Okay, confession time: I don’t always want to go to Mass.
I know, I let it slip in the title but I think this is important enough to discuss.
This may come as a shocking revelation especially to those that know me very well.
Anyone would be able to tell you how much I love worshipping God and how much joy Mass brings me.
I love the Mass.
I love the Eucharist.
I love everything about the Liturgy
I love knowing that at Mass the Heavens open up and we are worshipping with all believers and saints throughout history.
I love singing hymns and songs of praise.
In short, I love being Catholic.
However, I don’t always feel like getting up and going to do the one thing that brings me the most joy in life.
We all have those moments when our beds are much too soft, warm, and comfortable and the last thing we want to do is leave our carefully constructed cocoon of sleep to break out into the cold, harsh world on a Sunday morning. This happens to me far too often, especially when I should be headed to Mass.
There are Sundays when my endless to-do list seems more pressing than sitting in a church listening to a homily I will probably end up forgetting or zoning out when the lecter goes through the readings. I get so wrapped up in what’s going on in my life that I forget Christ and how he has already given everything for me. I should do the same for him.
Clearly, I’m not a perfect Catholic.
Rather than feeling sorry for myself for having to struggle with this lack of enthusiasm, I realize that I am still a work in progress. God is not done with me yet. I hope that all of us have the knowledge to know that we are all struggling with our own inabilities and doubts.
None of us are perfect, although we wish to be, and so we need to learn to deal with these feelings headfirst.
Rather than feeling sorry for myself for having to struggle with this lack of enthusiasm, I realize that I am still a work in progress. God is not done with me yet. I hope that all of us have the knowledge to know that we are all struggling with our own inabilities and doubts. None of us are perfect, although we wish to be, and so we need to learn to deal with these feelings headfirst.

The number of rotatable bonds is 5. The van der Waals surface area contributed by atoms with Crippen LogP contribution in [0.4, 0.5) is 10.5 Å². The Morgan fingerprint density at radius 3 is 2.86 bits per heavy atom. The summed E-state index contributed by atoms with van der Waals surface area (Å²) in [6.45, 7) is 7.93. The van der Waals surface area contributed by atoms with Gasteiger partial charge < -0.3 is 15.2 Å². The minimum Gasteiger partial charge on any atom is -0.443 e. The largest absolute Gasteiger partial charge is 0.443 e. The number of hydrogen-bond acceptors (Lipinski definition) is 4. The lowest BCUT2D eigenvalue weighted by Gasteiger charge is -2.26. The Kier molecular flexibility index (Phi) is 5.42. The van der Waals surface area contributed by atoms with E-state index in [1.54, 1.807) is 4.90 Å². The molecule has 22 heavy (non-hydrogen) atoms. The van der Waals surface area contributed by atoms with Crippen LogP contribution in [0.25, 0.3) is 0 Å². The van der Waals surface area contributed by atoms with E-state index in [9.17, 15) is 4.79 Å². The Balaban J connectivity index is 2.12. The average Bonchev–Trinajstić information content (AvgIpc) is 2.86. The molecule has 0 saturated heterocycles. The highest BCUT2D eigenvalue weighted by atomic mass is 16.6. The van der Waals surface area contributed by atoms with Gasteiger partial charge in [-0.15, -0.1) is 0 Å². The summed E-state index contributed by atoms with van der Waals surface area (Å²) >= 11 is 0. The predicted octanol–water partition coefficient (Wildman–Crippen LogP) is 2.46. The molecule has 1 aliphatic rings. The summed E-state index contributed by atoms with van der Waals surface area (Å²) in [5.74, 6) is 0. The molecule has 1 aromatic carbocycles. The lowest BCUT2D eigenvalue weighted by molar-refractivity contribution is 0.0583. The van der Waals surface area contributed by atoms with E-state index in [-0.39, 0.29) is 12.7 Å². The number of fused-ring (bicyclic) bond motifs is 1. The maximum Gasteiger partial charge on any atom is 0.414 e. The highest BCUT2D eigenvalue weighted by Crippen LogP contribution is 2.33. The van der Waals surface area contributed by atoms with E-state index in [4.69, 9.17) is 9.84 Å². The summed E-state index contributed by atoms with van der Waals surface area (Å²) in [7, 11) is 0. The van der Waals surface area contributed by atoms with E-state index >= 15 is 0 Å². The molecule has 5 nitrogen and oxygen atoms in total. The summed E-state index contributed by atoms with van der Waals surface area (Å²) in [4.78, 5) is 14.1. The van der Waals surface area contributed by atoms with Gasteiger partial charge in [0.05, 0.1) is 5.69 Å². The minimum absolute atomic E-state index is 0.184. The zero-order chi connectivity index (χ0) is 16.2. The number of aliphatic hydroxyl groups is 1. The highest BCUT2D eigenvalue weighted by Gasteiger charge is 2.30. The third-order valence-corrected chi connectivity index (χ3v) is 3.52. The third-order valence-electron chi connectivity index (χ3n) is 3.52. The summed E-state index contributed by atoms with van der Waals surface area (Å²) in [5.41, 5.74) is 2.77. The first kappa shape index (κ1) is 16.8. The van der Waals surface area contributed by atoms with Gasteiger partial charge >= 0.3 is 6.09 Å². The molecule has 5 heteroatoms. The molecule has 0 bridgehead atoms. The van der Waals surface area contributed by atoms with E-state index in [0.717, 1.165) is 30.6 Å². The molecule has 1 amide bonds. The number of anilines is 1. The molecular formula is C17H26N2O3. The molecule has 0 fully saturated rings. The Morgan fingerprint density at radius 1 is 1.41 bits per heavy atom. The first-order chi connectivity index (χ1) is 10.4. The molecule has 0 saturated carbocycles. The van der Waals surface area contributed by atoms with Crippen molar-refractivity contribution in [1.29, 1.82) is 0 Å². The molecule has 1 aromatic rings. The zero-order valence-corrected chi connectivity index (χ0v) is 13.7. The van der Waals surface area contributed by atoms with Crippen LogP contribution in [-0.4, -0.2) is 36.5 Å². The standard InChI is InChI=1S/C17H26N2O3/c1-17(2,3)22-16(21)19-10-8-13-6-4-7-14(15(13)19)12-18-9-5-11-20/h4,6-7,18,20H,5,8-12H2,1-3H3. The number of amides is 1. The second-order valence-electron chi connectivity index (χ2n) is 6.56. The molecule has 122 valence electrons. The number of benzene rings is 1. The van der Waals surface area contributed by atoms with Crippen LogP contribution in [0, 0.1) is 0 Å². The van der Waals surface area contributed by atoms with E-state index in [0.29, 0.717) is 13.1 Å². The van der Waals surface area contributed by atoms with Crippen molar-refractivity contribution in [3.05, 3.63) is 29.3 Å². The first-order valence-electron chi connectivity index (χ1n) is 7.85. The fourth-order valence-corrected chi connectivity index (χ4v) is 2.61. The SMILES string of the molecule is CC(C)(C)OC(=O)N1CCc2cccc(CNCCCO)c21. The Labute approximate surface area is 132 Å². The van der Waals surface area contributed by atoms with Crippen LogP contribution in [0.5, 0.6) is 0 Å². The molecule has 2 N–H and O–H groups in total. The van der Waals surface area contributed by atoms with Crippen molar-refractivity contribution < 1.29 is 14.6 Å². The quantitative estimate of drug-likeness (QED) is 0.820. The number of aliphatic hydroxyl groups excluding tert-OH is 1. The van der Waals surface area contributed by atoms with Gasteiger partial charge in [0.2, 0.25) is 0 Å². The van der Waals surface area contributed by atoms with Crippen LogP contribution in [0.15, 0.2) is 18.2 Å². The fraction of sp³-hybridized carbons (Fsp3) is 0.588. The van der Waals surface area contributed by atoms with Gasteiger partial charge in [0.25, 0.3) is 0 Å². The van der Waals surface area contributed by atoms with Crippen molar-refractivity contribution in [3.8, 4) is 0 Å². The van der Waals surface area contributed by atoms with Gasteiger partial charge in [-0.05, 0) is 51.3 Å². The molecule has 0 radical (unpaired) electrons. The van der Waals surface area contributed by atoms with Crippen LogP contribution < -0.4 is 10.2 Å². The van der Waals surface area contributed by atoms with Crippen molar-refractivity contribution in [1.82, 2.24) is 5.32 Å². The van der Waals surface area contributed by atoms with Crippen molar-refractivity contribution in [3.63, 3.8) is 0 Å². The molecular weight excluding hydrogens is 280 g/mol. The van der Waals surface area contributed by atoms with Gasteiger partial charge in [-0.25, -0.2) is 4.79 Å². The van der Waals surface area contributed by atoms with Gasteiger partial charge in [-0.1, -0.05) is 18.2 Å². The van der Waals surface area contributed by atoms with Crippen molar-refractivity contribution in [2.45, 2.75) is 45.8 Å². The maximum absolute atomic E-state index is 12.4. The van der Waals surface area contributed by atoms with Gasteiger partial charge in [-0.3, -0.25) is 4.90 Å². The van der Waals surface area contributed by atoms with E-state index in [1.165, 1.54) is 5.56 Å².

This spiritual malaise is exactly the thing that so many saints have warned us about, and it’s a common enough ill that all of us should be aware of it. Our disregard of all that is Holy and Good in the Mass is a sign that our hearts are being tempted by the world and the Father of Lies. Maybe we’ll be happier if we get our to-do list complete or get just 30 minute extra of sleep, we tell ourselves.
As much as we’d like to believe these lies, these feelings are exactly that- lies.
My apathy towards Mass actually started at the beginning of my conversion. As a convert from a secular family, with next to no Church friends, I always had to go to Mass by myself. Mass wasn’t a time that I could share with my friends or loved ones, so I often felt alone. Sitting all by myself in the pews made me feel like a pariah. While there were happy families hugging and kissing each other during the sign of peace, I awkwardly shook hands and waved to strangers around me; completely aware of my status as the lonely girl with no family or friends.
I knew that God’s perfect Love in the Eucharist could not compare with anything else but I still felt sadness over being the solitary girl on a Sunday morning. There’s something very isolating about being alone in a place where families congregate and where so much love and joy is being expressed as a community.
Often times my fear gets the best of me. Despite being in the Church for more than 7 years, I still feel so self-conscious about walking into Mass by myself and sitting alone. I feel like there’s a club that I will never belong to.
With all of this in mind, I am reminded of a wise saying from a dear priest I met years ago. He said, “When you don’t feel like going to Mass, that’s precisely when it’s most important for you to go”. I’ve found that this advice is especially true for me.
Every time I’ve felt that creeping disregard for my Sunday Obligation, I know that it’s when I most need Jesus in the Eucharist. So, I go with my cloud hanging over me.
We have to know that our spiritual life is not based on a feeling but on a commitment of love. Then the question becomes: Are we more committed to God than to our own feelings?
I may not always feel like going to Mass but I have enough discipline to do what is most necessary even when I don’t want to do it.
This is truly the very beginning of the spiritual life, if God is able to give me the strength to worship him and love him, even when I don’t want to, I know that he has me in the palm of his hands.
So despite my to-do list, despite my apathy, despite my fear, I dredge along and force myself to go to Mass.
I can tell you, I’ve never once regretted it.
What do you guys do when fighting against this temptation?
Let me know in the comments!